Despite the demonstration of MPK6 as a downstream component of OXI1 in response to H2O2 and cellulase treatment (Rentel et al., 2004) and the fact that the defence phenotype of mpk6 silenced Arabidopsis mutants resembles that of oxi1 (Menke et al., 2004), MPK6-dependent expression of VSP1 during PTI appears to be independent of OXI1 (Fig. 4B). Similarly, despite the importance of SA signalling to disease resistance against biotrophic pathogens, OXI1 was not required for expression of the SA marker gene PR1 (Fig. 4A) or development of systemic acquired resistance (see Supplementary Fig. S6 at JXB online). OXI1 interacts directly with, and can phosphorylate, the Ser/Thr protein kinase PTI1-2 (Anthony et al., 2006). PTI1-2 is activated in response to various stress treatments and is dependent on OXI1 for its activation in response to flagellin and H2O2 (Anthony et al., 2006). Given the homology between PTI1-2 and the tomato Pto kinase, which confers resistance to avirulent P. syringae carrying the avrPto gene (Zhou et al., 1995), it is tempting to speculate that OXI1 promotes defence against P. syringae through the activation of PTI1-2. However, no targets of PTI1-2 have been identified and, unlike Pto, OXI1 is likely to function downstream of ROS. Hence, the identification of additional direct targets of OXI1 will be vital in elucidating the function of this ROS-responsive kinase during Arabidopsis-Pseudomonas/Hyaloperonospora interactions and in addressing how specificity of ROS signalling is achieved.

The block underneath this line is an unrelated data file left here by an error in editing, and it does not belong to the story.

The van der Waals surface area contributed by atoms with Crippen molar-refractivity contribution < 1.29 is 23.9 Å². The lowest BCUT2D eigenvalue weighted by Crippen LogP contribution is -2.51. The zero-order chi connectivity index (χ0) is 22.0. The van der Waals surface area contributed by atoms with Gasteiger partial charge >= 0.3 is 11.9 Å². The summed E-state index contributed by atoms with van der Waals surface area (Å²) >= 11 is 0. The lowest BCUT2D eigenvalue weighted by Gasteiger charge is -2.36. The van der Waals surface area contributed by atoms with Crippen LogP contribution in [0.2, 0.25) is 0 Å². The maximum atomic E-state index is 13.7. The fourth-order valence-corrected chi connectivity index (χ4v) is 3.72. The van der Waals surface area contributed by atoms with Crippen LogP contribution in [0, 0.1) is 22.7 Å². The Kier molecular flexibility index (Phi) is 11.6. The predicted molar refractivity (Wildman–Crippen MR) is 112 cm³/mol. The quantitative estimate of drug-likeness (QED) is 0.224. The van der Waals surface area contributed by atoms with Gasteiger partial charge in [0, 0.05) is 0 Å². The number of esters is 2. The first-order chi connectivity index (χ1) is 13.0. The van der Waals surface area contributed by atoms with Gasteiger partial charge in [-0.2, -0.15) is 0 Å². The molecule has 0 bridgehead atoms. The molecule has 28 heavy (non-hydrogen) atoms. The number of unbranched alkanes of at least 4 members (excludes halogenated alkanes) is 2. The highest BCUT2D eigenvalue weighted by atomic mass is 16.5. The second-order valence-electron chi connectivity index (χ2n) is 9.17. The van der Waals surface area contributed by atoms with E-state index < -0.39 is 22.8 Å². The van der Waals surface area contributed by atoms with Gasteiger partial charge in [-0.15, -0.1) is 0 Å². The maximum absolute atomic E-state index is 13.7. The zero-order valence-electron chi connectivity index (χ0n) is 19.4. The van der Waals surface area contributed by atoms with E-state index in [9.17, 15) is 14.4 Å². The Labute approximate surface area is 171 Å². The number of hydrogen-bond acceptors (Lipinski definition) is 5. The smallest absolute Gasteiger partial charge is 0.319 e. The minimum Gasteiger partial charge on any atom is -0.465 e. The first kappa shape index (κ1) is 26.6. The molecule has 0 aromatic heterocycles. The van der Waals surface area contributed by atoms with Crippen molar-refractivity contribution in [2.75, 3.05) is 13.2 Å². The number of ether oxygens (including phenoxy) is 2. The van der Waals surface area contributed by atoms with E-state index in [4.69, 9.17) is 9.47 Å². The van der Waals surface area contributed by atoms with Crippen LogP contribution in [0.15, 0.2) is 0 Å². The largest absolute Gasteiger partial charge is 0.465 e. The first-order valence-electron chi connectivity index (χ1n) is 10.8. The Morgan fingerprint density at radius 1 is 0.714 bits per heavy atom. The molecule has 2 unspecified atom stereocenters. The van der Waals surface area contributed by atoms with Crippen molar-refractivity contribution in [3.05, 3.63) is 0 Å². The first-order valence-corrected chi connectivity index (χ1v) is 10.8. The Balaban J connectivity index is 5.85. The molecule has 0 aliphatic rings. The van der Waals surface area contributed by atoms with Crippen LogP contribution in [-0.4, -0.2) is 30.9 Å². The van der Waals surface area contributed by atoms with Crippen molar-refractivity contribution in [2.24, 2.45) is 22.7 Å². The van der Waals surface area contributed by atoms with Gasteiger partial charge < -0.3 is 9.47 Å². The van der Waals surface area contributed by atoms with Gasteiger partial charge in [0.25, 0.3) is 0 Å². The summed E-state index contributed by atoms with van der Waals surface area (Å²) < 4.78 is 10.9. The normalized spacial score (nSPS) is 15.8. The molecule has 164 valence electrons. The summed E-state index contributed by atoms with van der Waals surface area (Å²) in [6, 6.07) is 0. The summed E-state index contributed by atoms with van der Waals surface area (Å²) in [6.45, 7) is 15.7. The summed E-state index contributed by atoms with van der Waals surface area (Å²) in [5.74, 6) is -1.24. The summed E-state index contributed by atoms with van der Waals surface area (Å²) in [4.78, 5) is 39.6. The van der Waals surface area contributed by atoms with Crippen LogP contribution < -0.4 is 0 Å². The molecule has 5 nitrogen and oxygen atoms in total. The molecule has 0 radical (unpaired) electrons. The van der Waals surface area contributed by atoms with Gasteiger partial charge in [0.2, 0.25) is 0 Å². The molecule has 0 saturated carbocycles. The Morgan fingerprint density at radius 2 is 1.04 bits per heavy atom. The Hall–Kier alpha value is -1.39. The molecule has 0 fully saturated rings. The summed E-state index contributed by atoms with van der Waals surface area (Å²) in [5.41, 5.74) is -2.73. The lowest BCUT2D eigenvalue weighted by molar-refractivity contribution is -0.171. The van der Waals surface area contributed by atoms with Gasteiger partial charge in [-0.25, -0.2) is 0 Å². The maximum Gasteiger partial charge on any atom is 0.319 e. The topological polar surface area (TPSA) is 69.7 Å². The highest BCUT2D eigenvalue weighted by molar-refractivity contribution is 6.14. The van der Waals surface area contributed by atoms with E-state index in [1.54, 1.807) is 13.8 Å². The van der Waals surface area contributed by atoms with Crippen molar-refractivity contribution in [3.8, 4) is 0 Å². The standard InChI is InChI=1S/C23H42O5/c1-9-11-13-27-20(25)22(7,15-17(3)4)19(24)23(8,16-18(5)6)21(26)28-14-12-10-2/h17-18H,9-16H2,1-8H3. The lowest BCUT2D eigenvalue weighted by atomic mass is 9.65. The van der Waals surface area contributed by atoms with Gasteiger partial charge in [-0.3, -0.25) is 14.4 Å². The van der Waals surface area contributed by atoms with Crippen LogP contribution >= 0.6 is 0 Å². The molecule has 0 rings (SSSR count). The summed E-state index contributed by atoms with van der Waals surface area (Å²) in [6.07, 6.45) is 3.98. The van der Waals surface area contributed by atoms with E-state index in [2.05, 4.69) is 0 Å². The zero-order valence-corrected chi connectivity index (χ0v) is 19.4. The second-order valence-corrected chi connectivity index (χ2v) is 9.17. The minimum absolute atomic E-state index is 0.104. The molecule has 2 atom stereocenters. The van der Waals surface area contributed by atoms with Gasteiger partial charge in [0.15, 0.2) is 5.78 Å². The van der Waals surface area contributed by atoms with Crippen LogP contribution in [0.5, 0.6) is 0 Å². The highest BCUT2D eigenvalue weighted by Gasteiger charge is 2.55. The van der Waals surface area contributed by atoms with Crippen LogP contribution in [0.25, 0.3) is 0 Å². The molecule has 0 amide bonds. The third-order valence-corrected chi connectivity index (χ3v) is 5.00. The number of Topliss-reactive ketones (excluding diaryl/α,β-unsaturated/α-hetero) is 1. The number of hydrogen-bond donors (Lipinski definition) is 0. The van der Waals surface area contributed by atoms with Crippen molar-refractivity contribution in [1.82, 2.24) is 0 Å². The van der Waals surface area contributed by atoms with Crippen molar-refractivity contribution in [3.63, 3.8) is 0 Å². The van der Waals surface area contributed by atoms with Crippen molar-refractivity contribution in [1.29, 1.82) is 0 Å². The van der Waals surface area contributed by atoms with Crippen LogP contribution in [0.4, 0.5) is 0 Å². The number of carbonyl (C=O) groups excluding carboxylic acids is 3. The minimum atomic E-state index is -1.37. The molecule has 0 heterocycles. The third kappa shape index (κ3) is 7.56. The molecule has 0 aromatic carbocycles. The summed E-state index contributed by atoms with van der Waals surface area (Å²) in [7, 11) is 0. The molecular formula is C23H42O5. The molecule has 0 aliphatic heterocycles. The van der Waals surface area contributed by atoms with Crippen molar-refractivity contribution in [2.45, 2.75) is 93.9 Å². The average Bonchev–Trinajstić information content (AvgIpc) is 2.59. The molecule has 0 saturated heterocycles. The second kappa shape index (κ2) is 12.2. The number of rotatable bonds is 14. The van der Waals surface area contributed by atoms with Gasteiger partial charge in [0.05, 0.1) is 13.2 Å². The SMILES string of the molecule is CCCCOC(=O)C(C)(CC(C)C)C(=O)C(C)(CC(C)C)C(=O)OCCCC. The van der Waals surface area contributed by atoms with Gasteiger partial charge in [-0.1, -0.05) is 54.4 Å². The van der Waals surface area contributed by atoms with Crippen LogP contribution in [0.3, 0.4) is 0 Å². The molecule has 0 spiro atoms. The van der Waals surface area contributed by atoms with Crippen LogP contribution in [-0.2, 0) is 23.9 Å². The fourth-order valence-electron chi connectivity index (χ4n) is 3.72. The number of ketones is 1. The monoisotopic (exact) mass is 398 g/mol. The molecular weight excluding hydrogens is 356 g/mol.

Supplementary data are available at JXB online.
Supplementary Fig. S1. The oxi1 null mutant is more susceptible to both virulent and avirulent P. syringae (A, C) and this phenotype of the null mutant is rescued in the complemented line which exhibits wild-type bacterial titres when challenged with P. syringae (B, C).
Supplementary Fig. S2.OXI1 expression is induced following infection of Arabidopsis leaves with the necrotrophic pathogen Botrytis cinerea.
Supplementary Fig. S3. The oxi1 null mutant is more susceptible than the wild type to the avirulent strain Pst DC3000 avrRpt2.
Supplementary Fig. S4. Expression of PR-1 and VSP1 is unaffected in the oxi1 null mutant in response to pathogen challenge.
Supplementary Fig. S5. DPI treatment alone has no effect on OXI1::GUS expression.
Supplementary Fig. S6. The oxi1 mutation does not affect the development of systemic acquired resistance.
This research was funded by the National Research Foundation (NRF), South Africa, and the University of Cape Town Research Council. LN Petersen was supported by fellowships from the NRF, the University of Cape Town, and the Mamphele Ramphela Chevening Scholarship provided by CCETSA. We thank Gail Preston for providing the virulent Pst DC3000 and avrB strains and Barbara Kunkel for supplying the Pst DC3000 avrRpt2 strain.